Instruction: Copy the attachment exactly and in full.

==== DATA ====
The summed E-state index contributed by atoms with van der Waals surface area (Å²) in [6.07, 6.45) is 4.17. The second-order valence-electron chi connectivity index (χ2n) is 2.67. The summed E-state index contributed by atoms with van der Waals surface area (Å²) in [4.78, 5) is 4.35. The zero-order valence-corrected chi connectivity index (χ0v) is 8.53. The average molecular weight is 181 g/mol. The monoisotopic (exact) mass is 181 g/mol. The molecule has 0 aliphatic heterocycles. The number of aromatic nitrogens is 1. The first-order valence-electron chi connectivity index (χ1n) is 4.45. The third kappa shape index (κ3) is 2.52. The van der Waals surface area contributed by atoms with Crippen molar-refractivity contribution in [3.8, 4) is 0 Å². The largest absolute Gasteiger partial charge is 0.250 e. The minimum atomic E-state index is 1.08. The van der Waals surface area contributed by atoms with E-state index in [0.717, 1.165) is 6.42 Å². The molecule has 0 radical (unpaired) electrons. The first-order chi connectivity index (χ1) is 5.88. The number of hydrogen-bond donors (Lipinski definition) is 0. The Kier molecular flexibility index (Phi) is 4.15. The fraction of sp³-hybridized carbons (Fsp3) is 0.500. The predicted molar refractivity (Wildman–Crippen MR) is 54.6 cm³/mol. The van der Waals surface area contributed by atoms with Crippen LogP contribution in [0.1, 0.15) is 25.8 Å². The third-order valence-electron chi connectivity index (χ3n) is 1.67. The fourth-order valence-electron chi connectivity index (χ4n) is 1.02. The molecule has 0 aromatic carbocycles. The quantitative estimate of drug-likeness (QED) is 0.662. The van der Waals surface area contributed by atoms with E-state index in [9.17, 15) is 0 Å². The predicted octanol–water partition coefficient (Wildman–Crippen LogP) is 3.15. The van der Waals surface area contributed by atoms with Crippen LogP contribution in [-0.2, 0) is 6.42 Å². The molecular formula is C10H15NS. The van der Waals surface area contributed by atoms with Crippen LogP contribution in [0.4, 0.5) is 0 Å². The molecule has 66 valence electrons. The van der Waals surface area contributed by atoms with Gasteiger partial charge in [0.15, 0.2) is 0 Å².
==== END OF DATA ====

The summed E-state index contributed by atoms with van der Waals surface area (Å²) in [6.07, 6.45) is 4.17. The second-order valence-electron chi connectivity index (χ2n) is 2.67. The summed E-state index contributed by atoms with van der Waals surface area (Å²) in [4.78, 5) is 4.35. The zero-order valence-corrected chi connectivity index (χ0v) is 8.53. The average molecular weight is 181 g/mol. The monoisotopic (exact) mass is 181 g/mol. The molecule has 0 aliphatic heterocycles. The number of aromatic nitrogens is 1. The first-order valence-electron chi connectivity index (χ1n) is 4.45. The third kappa shape index (κ3) is 2.52. The van der Waals surface area contributed by atoms with Crippen molar-refractivity contribution in [3.8, 4) is 0 Å². The largest absolute Gasteiger partial charge is 0.250 e. The minimum atomic E-state index is 1.08. The van der Waals surface area contributed by atoms with E-state index in [0.717, 1.165) is 6.42 Å². The molecule has 0 radical (unpaired) electrons. The first-order chi connectivity index (χ1) is 5.88. The number of hydrogen-bond donors (Lipinski definition) is 0. The Kier molecular flexibility index (Phi) is 4.15. The fraction of sp³-hybridized carbons (Fsp3) is 0.500. The predicted molar refractivity (Wildman–Crippen MR) is 54.6 cm³/mol. The van der Waals surface area contributed by atoms with Crippen LogP contribution in [0.1, 0.15) is 25.8 Å². The third-order valence-electron chi connectivity index (χ3n) is 1.67. The fourth-order valence-electron chi connectivity index (χ4n) is 1.02. The molecule has 0 aromatic carbocycles. The quantitative estimate of drug-likeness (QED) is 0.662. The van der Waals surface area contributed by atoms with E-state index in [9.17, 15) is 0 Å². The predicted octanol–water partition coefficient (Wildman–Crippen LogP) is 3.15. The van der Waals surface area contributed by atoms with Crippen LogP contribution in [-0.2, 0) is 6.42 Å². The molecular formula is C10H15NS. The van der Waals surface area contributed by atoms with Crippen LogP contribution in [0.4, 0.5) is 0 Å². The molecule has 66 valence electrons. The van der Waals surface area contributed by atoms with Gasteiger partial charge in [0.15, 0.2) is 0 Å².